Great definitions

grāt
Of much more than ordinary size, extent, volume, etc.
  • Designating a thing or group of things larger than others of the same kind.
    The great cats are tigers, lions, etc.; the Great Lakes.
  • Large in number, quantity, etc.; numerous.
    A great company.
  • Long in duration.
    A great while.
adjective
89
1
Much higher in some quality or degree; much above the ordinary or average.
  • Existing in a high degree; intense.
    A great light, great pain.
  • Very much of a; acting much as (something specified).
    A great reader.
  • Eminent; distinguished; illustrious; superior.
    A great playwright.
  • Very impressive or imposing; remarkable.
    great ceremony.
  • Having or showing nobility of mind, purpose, etc.; grand.
    A great man, great ideas.
adjective
84
0
Of most importance; main; chief.

The great seal.

adjective
82
3
Clever; expert; skillful.

Great at tennis.

adjective
78
2
Excellent; splendid; fine.
adjective
75
1
Pregnant.
adjective
73
3
Very well.
adverb
69
1
Older (or younger) by one generation.

Great-aunt, great-great-grandson.

affix
66
1
A great or distinguished person.
noun
64
1
Being one generation removed from the relative specified. Often used in combination.

A great-granddaughter.

adjective
52
1
Pregnant.
adjective
50
0
Very well.

Got along great with the teacher.

adverb
46
1
Used as an intensive with certain adjectives.

A great big kiss.

adverb
43
1
One that is great.

A composer considered among the greats.

noun
41
0
Very big, large scale.

A great storm is approaching our shores.

adjective
12
0
Superior; admirable; commanding; applied to thoughts, actions, and feelings.

A great nature.

adjective
12
0
Very good.

Dinner was great.

adjective
9
0
Endowed with extraordinary powers; uncommonly gifted; able to accomplish vast results; strong; powerful; mighty; noble.

A great hero, scholar, genius, philosopher, etc.

adjective
9
0
The definition of great is very much above the ordinary quality or size.

An example of great is scoring 90 on a test.

An example of great is the dimensions of an elephant.

adjective
7
0
adjective
6
0
More than ordinary in degree; very considerable.

To use great caution; to be in great pain.

adjective
6
0
Title referring to an important leader.

Alexander the Great.

adjective
3
0
Very well (in a very satisfactory manner)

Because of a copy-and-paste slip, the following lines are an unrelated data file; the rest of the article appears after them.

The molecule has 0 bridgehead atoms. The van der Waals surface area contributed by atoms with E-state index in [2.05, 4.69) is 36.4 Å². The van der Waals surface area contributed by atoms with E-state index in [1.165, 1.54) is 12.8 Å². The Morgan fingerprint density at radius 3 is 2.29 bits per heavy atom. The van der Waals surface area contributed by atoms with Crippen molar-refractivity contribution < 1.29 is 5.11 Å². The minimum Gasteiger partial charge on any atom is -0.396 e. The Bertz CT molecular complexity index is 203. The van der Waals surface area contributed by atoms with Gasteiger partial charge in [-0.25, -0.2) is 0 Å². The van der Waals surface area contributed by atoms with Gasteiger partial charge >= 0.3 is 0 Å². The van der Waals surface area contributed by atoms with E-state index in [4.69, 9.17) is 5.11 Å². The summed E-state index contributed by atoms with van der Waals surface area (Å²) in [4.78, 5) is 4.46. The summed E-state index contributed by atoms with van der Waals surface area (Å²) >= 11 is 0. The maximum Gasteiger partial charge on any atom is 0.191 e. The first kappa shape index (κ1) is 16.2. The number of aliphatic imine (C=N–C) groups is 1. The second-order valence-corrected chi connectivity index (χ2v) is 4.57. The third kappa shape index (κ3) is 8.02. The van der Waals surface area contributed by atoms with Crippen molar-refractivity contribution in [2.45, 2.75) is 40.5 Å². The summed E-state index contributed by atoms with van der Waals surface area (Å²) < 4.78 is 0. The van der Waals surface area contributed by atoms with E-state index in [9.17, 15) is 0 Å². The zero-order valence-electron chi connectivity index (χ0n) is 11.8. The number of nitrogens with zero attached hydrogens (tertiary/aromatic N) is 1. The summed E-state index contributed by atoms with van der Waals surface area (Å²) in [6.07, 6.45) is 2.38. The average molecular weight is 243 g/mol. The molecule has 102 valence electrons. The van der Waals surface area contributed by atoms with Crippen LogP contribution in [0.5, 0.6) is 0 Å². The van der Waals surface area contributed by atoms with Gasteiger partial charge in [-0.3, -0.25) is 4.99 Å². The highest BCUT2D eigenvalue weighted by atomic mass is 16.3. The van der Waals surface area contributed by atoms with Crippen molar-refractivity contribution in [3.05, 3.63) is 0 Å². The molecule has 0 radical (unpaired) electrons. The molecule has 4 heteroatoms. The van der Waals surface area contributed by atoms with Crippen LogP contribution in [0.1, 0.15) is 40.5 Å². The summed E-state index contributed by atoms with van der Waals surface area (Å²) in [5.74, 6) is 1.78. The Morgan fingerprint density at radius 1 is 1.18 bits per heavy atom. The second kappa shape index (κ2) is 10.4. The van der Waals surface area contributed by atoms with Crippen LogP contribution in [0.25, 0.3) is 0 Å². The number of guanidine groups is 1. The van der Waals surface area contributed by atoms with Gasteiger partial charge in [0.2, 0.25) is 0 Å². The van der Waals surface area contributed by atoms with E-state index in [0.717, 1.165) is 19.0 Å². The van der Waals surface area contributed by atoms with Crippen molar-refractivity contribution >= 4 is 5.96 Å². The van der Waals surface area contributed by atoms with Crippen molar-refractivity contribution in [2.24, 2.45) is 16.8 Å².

Those mechanical colored pencils work great because they don't have to be sharpened.

adverb
3
0
Of a larger size than other, similar forms.

The great anteater.

adjective
1
0
Large in quantity or number.

A great throng awaited us.

adjective
0
0
Extensive in time or distance.

A great delay; a great way off.

adjective
0
0
Remarkable or outstanding in magnitude, degree, or extent.

A great crisis; great anticipation.

adjective
0
0
Of outstanding significance or importance.

A great work of art.

adjective
0
0
Chief or principal.

The great house on the estate.

adjective
0
0
Superior in quality or character; noble.

A great man who dedicated himself to helping others.

adjective
0
0
Powerful; influential.

One of the great nations of the West.

adjective
0
0
Eminent; distinguished.

A great leader.

adjective
0
0
Very good; first-rate.

We had a great time at the dance.

adjective
0
0
Very skillful.

She is great at algebra.

adjective
0
0
Enthusiastic.

A great lover of music.

adjective
0
0
A division of most pipe organs, usually containing the most powerful ranks of pipes.
noun
0
0
A similar division of other organs.
noun
0
0
Expression of gladness and content about something.

Great! Thanks for the wonderful work.

interjection
0
0
Sarcastic inversion thereof.

Oh, great! I just dumped all 500 sheets of the manuscript all over and now I have to put them back in order.

interjection
0
0
A person of major significance, accomplishment or acclaim.

Newton and Einstein are two of the greats of the history of science.

noun
0
0
(typographically plural, grammatically singular proper noun) A course of academic study devoted to the works of such persons and also known as Literae Humaniores; the "Greats" name has official status with respect to Oxford University's program and is widely used as a colloquialism in reference to similar programs elsewhere.

Spencer read Greats at Oxford, taking a starred first.

noun
0
0
(music) The main division in a pipe organ, usually the loudest division.
noun
0
0
With familial designations, used to denote a removal of one generation.

Great-uncle (an uncle of one's mother or father)

Great-grandfather (the father of one's grandfather)

Great-great-grandfather (a grandfather of one's grandfather)

Great-great-great-grandfather, etc.

(informal) Fourth-great-uncle, etc. (same as great-great-great-great-uncle.

(informal) Fourth-great-grandfather, etc. (same as great-great-great-great-grandfather.

prefix
0
0
Very large in size, extent, or intensity.

A great pile of rubble; a great storm.

adjective
0
1

Origin of great

From Middle English greet (“great, large”), from Old English grēat (“big, thick, coarse, stour, massive”), from Proto-Germanic *grautaz (“big in size, coarse, coarse grained”), from Proto-Indo-European *ghrewə- (“to fell, put down, fall in”). Cognate with Scots great (“coarse in grain or texture, thick, great”), West Frisian grut (“large, great”), Dutch groot (“large, stour”), German groß (“large”), Old English grēot (“earth, sand, grit”), Latin grandis (“great,big”), Albanian ngre (“I lift, heave, stand, elevate”). More at grit.